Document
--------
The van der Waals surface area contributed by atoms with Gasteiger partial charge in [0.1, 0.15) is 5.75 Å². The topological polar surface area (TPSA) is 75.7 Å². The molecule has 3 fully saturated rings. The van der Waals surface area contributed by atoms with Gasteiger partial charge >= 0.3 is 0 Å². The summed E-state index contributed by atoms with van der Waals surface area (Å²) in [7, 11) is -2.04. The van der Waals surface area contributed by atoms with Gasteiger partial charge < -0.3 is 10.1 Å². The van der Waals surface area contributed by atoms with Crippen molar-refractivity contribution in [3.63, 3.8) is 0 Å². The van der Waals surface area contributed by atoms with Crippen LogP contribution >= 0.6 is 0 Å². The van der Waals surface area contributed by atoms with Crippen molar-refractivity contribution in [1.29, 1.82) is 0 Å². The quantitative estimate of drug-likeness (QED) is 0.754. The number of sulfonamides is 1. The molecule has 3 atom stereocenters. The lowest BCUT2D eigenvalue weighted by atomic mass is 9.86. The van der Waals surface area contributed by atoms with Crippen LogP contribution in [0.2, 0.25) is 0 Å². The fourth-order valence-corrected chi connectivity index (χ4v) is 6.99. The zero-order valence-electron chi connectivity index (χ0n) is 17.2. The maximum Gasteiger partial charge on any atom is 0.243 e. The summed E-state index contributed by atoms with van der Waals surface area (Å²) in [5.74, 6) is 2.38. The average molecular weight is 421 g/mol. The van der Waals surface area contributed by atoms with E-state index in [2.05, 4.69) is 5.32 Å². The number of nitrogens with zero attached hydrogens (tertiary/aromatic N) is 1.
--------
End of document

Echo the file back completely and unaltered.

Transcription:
The van der Waals surface area contributed by atoms with Gasteiger partial charge in [0.1, 0.15) is 5.75 Å². The topological polar surface area (TPSA) is 75.7 Å². The molecule has 3 fully saturated rings. The van der Waals surface area contributed by atoms with Gasteiger partial charge >= 0.3 is 0 Å². The summed E-state index contributed by atoms with van der Waals surface area (Å²) in [7, 11) is -2.04. The van der Waals surface area contributed by atoms with Gasteiger partial charge < -0.3 is 10.1 Å². The van der Waals surface area contributed by atoms with Crippen molar-refractivity contribution in [3.63, 3.8) is 0 Å². The van der Waals surface area contributed by atoms with Crippen LogP contribution >= 0.6 is 0 Å². The van der Waals surface area contributed by atoms with Crippen molar-refractivity contribution in [1.29, 1.82) is 0 Å². The quantitative estimate of drug-likeness (QED) is 0.754. The number of sulfonamides is 1. The molecule has 3 atom stereocenters. The lowest BCUT2D eigenvalue weighted by atomic mass is 9.86. The van der Waals surface area contributed by atoms with Crippen LogP contribution in [0.2, 0.25) is 0 Å². The fourth-order valence-corrected chi connectivity index (χ4v) is 6.99. The zero-order valence-electron chi connectivity index (χ0n) is 17.2. The maximum Gasteiger partial charge on any atom is 0.243 e. The summed E-state index contributed by atoms with van der Waals surface area (Å²) in [5.74, 6) is 2.38. The average molecular weight is 421 g/mol. The van der Waals surface area contributed by atoms with E-state index in [2.05, 4.69) is 5.32 Å². The number of nitrogens with zero attached hydrogens (tertiary/aromatic N) is 1.